Event: How the Creator Economy Is Empowering Artists and Changing Hollywood

Sam Blake

Sam primarily covers entertainment and media for dot.LA. Previously he was Marjorie Deane Fellow at The Economist, where he wrote for the business and finance sections of the print edition. He has also worked at the XPRIZE Foundation, U.S. Government Accountability Office, KCRW, and MLB Advanced Media (now Disney Streaming Services). He holds an MBA from UCLA Anderson, an MPP from UCLA Luskin and a BA in History from University of Michigan. Email him at samblake@dot.LA and find him on Twitter @hisamblake

Event: How the Creator Economy Is Empowering Artists and Changing Hollywood
Photo by David Ruano

Investors, influencers and entrepreneurs mingled and chatted about the creator economy as a robot served cocktails.

dot.LA's inaugural, in-person summer series event sought to bring some understanding to the creator economy and the myriad ways it's shifting power relationships in Hollywood.


The new model is already upending traditional advertising, spurring a slew of startups from old school talent agencies to AI-platforms aimed at boosting influencers' reach and giving once overlooked artists a bigger voice.

"Talent are [now] able to do much more than just brand deals," said Jake Webb, who runs talent management company Slash Management. Webb was on dot.LA's panel on Thursday night. He counts among his clients, Loey Lane, an influencer who with the help of Wheelhouse has leveraged her hundreds of thousands of followers. "They're able to create productions, create ventures."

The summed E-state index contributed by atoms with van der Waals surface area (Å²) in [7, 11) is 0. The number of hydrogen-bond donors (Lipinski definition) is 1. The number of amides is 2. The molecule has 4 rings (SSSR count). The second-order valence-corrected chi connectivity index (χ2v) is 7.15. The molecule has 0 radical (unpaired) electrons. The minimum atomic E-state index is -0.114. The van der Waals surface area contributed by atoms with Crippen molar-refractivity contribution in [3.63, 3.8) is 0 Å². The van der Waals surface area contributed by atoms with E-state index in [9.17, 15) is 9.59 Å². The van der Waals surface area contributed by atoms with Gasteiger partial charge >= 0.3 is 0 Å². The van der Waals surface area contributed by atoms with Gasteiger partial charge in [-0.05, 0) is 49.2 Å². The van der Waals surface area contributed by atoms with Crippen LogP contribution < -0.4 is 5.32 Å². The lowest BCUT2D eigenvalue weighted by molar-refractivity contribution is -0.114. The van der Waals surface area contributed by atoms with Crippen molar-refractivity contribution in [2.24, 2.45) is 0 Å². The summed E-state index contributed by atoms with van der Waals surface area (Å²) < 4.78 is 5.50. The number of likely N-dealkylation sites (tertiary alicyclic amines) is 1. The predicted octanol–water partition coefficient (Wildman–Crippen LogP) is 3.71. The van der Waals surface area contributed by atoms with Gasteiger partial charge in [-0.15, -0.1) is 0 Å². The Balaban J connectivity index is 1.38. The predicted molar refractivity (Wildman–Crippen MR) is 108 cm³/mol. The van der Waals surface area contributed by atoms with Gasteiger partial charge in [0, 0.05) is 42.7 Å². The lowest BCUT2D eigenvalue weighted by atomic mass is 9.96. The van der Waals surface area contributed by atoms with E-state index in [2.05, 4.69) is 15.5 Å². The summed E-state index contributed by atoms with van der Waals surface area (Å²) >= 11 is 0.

Lane now has a Spotify podcast hit.

Lane built her social media following primarily on Instagram and TikTok by focusing on body positivity. She later expanded her brand to also include paranormal ghost-hunting, which she initially pursued largely on YouTube. Wheelhouse, one of many agencies in Hollywood that have thrown their resources behind influencers, helped her and her co-host spin their show into a Spotify podcast – exemplifying the enduring allure of "traditional media."

Loey Lane shares her perspective on content creation and engaging with her audience.

She's hardly the only one who is using her social media celebrity to clinch deals. Brands from Dunkin' Donuts to Crocs rely on celebrities to drive interest in their products. And Hollywood is even scouting on social media.

"It goes both ways," said Wheelhouse digital executive Avi Gandhi. While influencers like Lane who've built a following on social media may seek to migrate into more established entertainment pathways, the reverse is also happening. Noah Schnapp is a case in point, Gandhi said; the child actor leveraged his success on Netflix's "Stranger Things" to build a big social following of his own.

Gandhi, who helps creators build their brand, said aspiring influencers need to spread their presence across numerous platforms.

"If you want to grow your business you have to be in as many places as possible, because there is money in all of those different places if you approach it right. And different content works in different places," Gandhi said.

The company is currently helping the influencer group Hype House launch a show on Netflix.